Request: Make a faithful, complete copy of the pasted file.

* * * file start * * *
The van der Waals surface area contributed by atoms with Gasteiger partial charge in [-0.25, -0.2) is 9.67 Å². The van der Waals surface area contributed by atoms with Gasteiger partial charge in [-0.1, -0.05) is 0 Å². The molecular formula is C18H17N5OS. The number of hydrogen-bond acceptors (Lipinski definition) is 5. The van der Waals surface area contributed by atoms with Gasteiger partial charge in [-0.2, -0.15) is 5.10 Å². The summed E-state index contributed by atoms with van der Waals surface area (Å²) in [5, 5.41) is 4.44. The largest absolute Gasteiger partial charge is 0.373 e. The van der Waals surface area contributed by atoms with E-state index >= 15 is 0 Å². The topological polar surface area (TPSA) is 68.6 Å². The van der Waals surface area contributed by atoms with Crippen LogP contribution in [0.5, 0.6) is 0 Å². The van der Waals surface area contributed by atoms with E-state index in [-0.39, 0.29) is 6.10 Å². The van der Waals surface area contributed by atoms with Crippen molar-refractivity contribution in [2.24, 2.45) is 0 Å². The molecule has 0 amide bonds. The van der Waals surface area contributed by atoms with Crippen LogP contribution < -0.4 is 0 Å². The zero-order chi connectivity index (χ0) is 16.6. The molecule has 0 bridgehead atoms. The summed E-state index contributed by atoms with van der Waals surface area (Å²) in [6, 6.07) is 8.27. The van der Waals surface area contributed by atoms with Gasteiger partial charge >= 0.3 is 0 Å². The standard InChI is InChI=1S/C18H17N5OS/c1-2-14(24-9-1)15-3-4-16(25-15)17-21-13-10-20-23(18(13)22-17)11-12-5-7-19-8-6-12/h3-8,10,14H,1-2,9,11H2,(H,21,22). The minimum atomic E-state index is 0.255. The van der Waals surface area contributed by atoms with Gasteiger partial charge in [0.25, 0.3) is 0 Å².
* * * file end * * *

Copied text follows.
The van der Waals surface area contributed by atoms with Gasteiger partial charge in [-0.25, -0.2) is 9.67 Å². The van der Waals surface area contributed by atoms with Gasteiger partial charge in [-0.1, -0.05) is 0 Å². The molecular formula is C18H17N5OS. The number of hydrogen-bond acceptors (Lipinski definition) is 5. The van der Waals surface area contributed by atoms with Gasteiger partial charge in [-0.2, -0.15) is 5.10 Å². The summed E-state index contributed by atoms with van der Waals surface area (Å²) in [5, 5.41) is 4.44. The largest absolute Gasteiger partial charge is 0.373 e. The van der Waals surface area contributed by atoms with E-state index >= 15 is 0 Å². The topological polar surface area (TPSA) is 68.6 Å². The van der Waals surface area contributed by atoms with Crippen LogP contribution in [0.5, 0.6) is 0 Å². The van der Waals surface area contributed by atoms with E-state index in [-0.39, 0.29) is 6.10 Å². The van der Waals surface area contributed by atoms with Crippen molar-refractivity contribution in [2.24, 2.45) is 0 Å². The molecule has 0 amide bonds. The van der Waals surface area contributed by atoms with Crippen LogP contribution < -0.4 is 0 Å². The zero-order chi connectivity index (χ0) is 16.6. The molecule has 0 bridgehead atoms. The summed E-state index contributed by atoms with van der Waals surface area (Å²) in [6, 6.07) is 8.27. The van der Waals surface area contributed by atoms with Gasteiger partial charge >= 0.3 is 0 Å². The standard InChI is InChI=1S/C18H17N5OS/c1-2-14(24-9-1)15-3-4-16(25-15)17-21-13-10-20-23(18(13)22-17)11-12-5-7-19-8-6-12/h3-8,10,14H,1-2,9,11H2,(H,21,22). The minimum atomic E-state index is 0.255. The van der Waals surface area contributed by atoms with Gasteiger partial charge in [0.25, 0.3) is 0 Å².